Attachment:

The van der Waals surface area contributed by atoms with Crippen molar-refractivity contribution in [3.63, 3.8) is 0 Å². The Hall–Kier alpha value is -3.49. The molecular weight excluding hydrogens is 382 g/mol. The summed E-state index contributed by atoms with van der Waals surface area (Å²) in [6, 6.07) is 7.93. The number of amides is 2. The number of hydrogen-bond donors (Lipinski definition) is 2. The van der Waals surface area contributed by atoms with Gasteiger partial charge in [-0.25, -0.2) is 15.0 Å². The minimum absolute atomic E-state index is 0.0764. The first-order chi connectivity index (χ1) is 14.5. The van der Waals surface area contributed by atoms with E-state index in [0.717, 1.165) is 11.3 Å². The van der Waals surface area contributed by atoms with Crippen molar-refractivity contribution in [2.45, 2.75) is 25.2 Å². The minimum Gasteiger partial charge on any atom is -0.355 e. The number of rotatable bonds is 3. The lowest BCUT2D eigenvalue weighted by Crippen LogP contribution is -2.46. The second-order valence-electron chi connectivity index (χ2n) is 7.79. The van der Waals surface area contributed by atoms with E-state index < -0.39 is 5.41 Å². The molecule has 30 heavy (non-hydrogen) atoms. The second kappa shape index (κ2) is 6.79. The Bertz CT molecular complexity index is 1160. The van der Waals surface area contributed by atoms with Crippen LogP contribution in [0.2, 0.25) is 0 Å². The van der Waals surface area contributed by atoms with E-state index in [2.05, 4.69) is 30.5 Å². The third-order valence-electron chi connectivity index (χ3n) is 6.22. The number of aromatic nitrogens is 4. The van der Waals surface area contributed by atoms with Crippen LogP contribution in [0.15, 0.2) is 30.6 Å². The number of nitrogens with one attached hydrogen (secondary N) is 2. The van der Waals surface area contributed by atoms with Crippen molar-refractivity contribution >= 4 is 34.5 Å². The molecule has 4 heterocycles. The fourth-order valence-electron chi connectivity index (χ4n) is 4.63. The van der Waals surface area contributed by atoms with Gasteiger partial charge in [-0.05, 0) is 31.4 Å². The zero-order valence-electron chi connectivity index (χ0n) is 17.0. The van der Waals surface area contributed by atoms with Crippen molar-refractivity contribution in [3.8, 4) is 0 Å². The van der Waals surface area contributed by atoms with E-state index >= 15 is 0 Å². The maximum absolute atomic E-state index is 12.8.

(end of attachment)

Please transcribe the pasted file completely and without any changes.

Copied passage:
The van der Waals surface area contributed by atoms with Crippen molar-refractivity contribution in [3.63, 3.8) is 0 Å². The Hall–Kier alpha value is -3.49. The molecular weight excluding hydrogens is 382 g/mol. The summed E-state index contributed by atoms with van der Waals surface area (Å²) in [6, 6.07) is 7.93. The number of amides is 2. The number of hydrogen-bond donors (Lipinski definition) is 2. The van der Waals surface area contributed by atoms with Gasteiger partial charge in [-0.25, -0.2) is 15.0 Å². The minimum absolute atomic E-state index is 0.0764. The first-order chi connectivity index (χ1) is 14.5. The van der Waals surface area contributed by atoms with E-state index in [0.717, 1.165) is 11.3 Å². The van der Waals surface area contributed by atoms with Crippen molar-refractivity contribution in [2.45, 2.75) is 25.2 Å². The minimum Gasteiger partial charge on any atom is -0.355 e. The number of rotatable bonds is 3. The lowest BCUT2D eigenvalue weighted by Crippen LogP contribution is -2.46. The second-order valence-electron chi connectivity index (χ2n) is 7.79. The van der Waals surface area contributed by atoms with E-state index < -0.39 is 5.41 Å². The molecule has 30 heavy (non-hydrogen) atoms. The second kappa shape index (κ2) is 6.79. The Bertz CT molecular complexity index is 1160. The van der Waals surface area contributed by atoms with Crippen LogP contribution in [0.2, 0.25) is 0 Å². The van der Waals surface area contributed by atoms with E-state index in [2.05, 4.69) is 30.5 Å². The third-order valence-electron chi connectivity index (χ3n) is 6.22. The number of aromatic nitrogens is 4. The van der Waals surface area contributed by atoms with Crippen LogP contribution in [0.15, 0.2) is 30.6 Å². The number of nitrogens with one attached hydrogen (secondary N) is 2. The van der Waals surface area contributed by atoms with Crippen molar-refractivity contribution >= 4 is 34.5 Å². The molecule has 4 heterocycles. The fourth-order valence-electron chi connectivity index (χ4n) is 4.63. The van der Waals surface area contributed by atoms with Gasteiger partial charge in [-0.05, 0) is 31.4 Å². The zero-order valence-electron chi connectivity index (χ0n) is 17.0. The van der Waals surface area contributed by atoms with Crippen molar-refractivity contribution in [3.8, 4) is 0 Å². The van der Waals surface area contributed by atoms with E-state index >= 15 is 0 Å². The maximum absolute atomic E-state index is 12.8.